Software developer says new routing tool might have saved El Faro
The El Faro sinking in 2015 that killed 33 mariners might have been averted had the cargo ship been using routing software recently developed by the University of Connecticut engineering department, asserts one of the tool’s developers.
Two years after the incident, which occurred near the Bahamas, the U.S. Coast Guard concluded in October that El Faro’s captain had underestimated the power of Hurricane Joaquin, overestimated his ship’s strength and should have rerouted.
UConn graduate student David Sidoti analyzed conditions faced by the El Faro crew and, using the Tool for Multi-objective Planning and Asset Routing (TMPLAR), he and fellow researchers found eight possible safe routes that involved strategies like laying up at waypoints and varying the ship’s speed. UConn engineering Professor Krishna Pattipati was the lead developer of the software.
A year before the El Faro tragedy, the U.S. Navy sought UConn’s help in developing better routing tools, said Sidoti, a research assistant who is finishing up his doctorate in combinatorial optimization — a branch of engineering and other disciplines that develops optimal approaches for the most complex problems.
The Navy previously had worked with UConn’s staff to tackle issues related to ship piracy and drugs, and it hoped it also could create algorithms to more effectively route ships, Sidoti said.
He explained the need: Say a ship is heading from Norfolk, Va., to the Strait of Gibraltar, where a severe storm is predicted at the ship’s arrival time. The Navy navigator knows the storm might not materialize as forecast or could move out of the ship’s path, so it’s tempting to head straight toward the destination and reroute later if necessary. But currently used software often recommends routing around the storm from the start. That leads to wasted fuel and increased downtime for crews.
“And it means that the human knows better than the software and can’t trust it in certain situations when it probably matters most,” Sidoti said.
TMPLAR suggests routes that are more in tune with how human decision-makers might plan a voyage, he said.
Navy officials hoped UConn’s tool could cut fuel costs by 4 percent to 5 percent, but estimates during extensive testing show savings may wind up being around 33 percent, Sidoti said.
Here’s how TMPLAR works: Using a Web interface, a navigator enters a start date and time and a desired arrival date and time, then plugs in an array of known and unknown variables for the voyage.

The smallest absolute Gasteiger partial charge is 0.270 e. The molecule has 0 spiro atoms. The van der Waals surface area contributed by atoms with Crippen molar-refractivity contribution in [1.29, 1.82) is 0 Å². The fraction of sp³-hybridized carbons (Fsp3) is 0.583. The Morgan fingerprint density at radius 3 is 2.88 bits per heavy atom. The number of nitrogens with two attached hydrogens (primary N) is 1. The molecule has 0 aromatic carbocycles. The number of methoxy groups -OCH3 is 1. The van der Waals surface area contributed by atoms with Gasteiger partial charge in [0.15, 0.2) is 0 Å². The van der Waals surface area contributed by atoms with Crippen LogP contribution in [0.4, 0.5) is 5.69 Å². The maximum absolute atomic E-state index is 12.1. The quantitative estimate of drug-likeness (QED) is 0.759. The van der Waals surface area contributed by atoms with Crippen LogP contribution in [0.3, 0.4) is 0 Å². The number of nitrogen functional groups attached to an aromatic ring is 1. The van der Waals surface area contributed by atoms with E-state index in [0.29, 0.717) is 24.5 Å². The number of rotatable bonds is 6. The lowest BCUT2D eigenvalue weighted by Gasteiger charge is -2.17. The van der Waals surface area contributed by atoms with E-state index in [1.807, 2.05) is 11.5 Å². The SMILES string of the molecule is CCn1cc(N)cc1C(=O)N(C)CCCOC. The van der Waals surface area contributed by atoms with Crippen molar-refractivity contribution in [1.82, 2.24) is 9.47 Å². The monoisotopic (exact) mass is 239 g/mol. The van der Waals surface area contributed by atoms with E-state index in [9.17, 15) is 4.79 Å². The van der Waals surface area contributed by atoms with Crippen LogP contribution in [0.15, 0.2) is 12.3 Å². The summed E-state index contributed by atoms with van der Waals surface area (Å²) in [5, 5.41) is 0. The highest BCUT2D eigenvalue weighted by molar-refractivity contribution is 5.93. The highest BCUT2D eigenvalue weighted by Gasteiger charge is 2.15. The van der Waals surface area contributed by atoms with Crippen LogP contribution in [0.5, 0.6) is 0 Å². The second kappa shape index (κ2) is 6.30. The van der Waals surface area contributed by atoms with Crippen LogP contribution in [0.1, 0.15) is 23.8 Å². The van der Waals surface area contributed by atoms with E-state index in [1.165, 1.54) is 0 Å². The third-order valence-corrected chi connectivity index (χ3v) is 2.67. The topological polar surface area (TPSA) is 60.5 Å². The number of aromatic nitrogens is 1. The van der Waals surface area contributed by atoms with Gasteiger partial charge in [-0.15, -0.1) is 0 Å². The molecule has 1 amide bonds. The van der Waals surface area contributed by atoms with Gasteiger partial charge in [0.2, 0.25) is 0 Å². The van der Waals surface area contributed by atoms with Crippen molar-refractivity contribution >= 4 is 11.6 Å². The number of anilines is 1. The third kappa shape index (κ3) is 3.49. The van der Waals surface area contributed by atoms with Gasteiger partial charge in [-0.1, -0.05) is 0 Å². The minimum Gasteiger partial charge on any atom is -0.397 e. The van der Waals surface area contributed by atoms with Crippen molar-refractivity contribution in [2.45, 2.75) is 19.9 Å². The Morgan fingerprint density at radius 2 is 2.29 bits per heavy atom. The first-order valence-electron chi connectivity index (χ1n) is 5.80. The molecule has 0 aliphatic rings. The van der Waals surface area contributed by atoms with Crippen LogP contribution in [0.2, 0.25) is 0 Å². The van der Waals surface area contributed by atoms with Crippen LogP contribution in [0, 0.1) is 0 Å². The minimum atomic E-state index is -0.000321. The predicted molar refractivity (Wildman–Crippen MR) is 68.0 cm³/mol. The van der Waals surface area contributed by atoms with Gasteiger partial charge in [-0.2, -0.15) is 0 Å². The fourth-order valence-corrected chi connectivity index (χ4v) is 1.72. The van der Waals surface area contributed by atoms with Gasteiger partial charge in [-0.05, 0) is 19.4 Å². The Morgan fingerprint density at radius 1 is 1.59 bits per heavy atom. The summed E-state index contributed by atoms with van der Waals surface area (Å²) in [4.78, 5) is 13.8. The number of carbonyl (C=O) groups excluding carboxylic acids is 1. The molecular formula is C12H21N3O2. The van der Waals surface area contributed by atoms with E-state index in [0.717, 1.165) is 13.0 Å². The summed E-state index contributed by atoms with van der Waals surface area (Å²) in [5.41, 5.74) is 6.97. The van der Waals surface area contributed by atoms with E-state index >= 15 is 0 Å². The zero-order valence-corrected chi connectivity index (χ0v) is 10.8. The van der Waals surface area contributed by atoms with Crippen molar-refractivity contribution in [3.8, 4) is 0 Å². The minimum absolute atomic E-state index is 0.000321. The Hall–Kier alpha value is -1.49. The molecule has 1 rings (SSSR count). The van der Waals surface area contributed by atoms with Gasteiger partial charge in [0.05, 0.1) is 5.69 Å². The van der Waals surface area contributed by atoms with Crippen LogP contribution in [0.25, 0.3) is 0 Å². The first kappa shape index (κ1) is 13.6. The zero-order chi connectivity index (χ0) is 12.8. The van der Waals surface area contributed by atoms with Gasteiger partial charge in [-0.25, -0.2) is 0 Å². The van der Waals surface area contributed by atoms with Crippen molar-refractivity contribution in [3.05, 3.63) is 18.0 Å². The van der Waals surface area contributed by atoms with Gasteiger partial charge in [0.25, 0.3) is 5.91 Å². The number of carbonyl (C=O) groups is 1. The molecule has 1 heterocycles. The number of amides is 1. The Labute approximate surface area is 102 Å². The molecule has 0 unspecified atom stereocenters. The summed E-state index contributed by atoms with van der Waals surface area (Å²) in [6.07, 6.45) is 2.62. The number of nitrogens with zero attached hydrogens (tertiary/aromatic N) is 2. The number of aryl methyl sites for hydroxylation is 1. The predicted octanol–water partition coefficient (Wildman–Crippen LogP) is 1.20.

“What the tool does is factor in everything between your starting point and end point,” Sidoti said. “How deep is the ocean between the points? Is there a shallow part to work around? How many waypoints are there? Is there an island in the path? What are the minimum and maximum speeds the ships are required to go? Weather complicates things further. What is the true wind? Where is the nearest tropical cyclone? You also have to consider things like ocean heights, swells, currents and so on. All such things are factored in to create the best possible route.”
Navy officials are optimistic about the software’s impact.
“TMPLAR is poised to leverage weather forecasts and other mission constraints to provide Navy decision-makers a platform to obtain optimized guidance to aid in the distribution and routing of fleet assets to best meet complex mission needs and improve resource efficiency,” said Victor Chen, a public affairs officer for the U.S. Naval Research Laboratory in Monterey, Calif.
The lab is still in the demonstration and collaboration phase of developing the software, Chen said. No deployment date has been set, but TMPLAR has already been fully integrated with the Navy’s oceanographic weather forecasts.
“It’s a major problem for the Navy trying to tackle the uncertainties and exploit them, like using time at a waypoint to conduct training exercises to still be efficient,” Sidoti said. “This tool will help to do that.”